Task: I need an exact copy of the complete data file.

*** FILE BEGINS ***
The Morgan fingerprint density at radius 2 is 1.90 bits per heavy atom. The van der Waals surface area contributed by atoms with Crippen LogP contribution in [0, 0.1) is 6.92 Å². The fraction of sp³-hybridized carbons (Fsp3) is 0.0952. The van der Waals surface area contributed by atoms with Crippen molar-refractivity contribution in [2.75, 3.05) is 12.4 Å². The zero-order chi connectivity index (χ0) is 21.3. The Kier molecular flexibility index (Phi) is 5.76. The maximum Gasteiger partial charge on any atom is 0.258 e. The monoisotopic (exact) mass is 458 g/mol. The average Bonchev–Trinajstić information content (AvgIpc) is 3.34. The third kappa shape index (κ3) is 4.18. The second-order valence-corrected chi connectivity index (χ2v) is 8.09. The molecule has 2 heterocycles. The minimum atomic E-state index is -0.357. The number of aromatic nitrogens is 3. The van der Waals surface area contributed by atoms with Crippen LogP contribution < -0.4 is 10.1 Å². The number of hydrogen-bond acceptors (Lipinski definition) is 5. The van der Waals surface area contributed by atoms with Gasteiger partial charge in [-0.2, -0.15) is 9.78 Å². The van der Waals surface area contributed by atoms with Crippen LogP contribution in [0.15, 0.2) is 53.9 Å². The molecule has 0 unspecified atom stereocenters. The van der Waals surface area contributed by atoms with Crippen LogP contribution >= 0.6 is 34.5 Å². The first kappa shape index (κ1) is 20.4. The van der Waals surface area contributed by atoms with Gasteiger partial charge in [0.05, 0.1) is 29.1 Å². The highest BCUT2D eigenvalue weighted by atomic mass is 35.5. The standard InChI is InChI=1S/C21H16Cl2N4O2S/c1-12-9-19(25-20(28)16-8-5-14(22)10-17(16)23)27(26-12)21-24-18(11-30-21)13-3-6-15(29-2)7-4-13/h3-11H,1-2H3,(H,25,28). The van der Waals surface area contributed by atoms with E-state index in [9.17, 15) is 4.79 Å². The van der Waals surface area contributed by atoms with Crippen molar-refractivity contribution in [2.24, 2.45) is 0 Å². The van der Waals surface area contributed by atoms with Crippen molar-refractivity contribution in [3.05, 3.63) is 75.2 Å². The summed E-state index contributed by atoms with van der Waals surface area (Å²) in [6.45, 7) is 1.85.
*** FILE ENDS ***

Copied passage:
The Morgan fingerprint density at radius 2 is 1.90 bits per heavy atom. The van der Waals surface area contributed by atoms with Crippen LogP contribution in [0, 0.1) is 6.92 Å². The fraction of sp³-hybridized carbons (Fsp3) is 0.0952. The van der Waals surface area contributed by atoms with Crippen molar-refractivity contribution in [2.75, 3.05) is 12.4 Å². The zero-order chi connectivity index (χ0) is 21.3. The Kier molecular flexibility index (Phi) is 5.76. The maximum Gasteiger partial charge on any atom is 0.258 e. The monoisotopic (exact) mass is 458 g/mol. The average Bonchev–Trinajstić information content (AvgIpc) is 3.34. The third kappa shape index (κ3) is 4.18. The second-order valence-corrected chi connectivity index (χ2v) is 8.09. The molecule has 2 heterocycles. The minimum atomic E-state index is -0.357. The number of aromatic nitrogens is 3. The van der Waals surface area contributed by atoms with Crippen LogP contribution < -0.4 is 10.1 Å². The number of hydrogen-bond acceptors (Lipinski definition) is 5. The van der Waals surface area contributed by atoms with Gasteiger partial charge in [-0.2, -0.15) is 9.78 Å². The van der Waals surface area contributed by atoms with Crippen LogP contribution in [0.15, 0.2) is 53.9 Å². The molecule has 0 unspecified atom stereocenters. The van der Waals surface area contributed by atoms with Crippen LogP contribution >= 0.6 is 34.5 Å². The first kappa shape index (κ1) is 20.4. The van der Waals surface area contributed by atoms with Gasteiger partial charge in [0.05, 0.1) is 29.1 Å². The highest BCUT2D eigenvalue weighted by atomic mass is 35.5. The standard InChI is InChI=1S/C21H16Cl2N4O2S/c1-12-9-19(25-20(28)16-8-5-14(22)10-17(16)23)27(26-12)21-24-18(11-30-21)13-3-6-15(29-2)7-4-13/h3-11H,1-2H3,(H,25,28). The van der Waals surface area contributed by atoms with E-state index in [9.17, 15) is 4.79 Å². The van der Waals surface area contributed by atoms with Crippen molar-refractivity contribution in [2.24, 2.45) is 0 Å². The van der Waals surface area contributed by atoms with Crippen molar-refractivity contribution in [3.05, 3.63) is 75.2 Å². The summed E-state index contributed by atoms with van der Waals surface area (Å²) in [6.45, 7) is 1.85.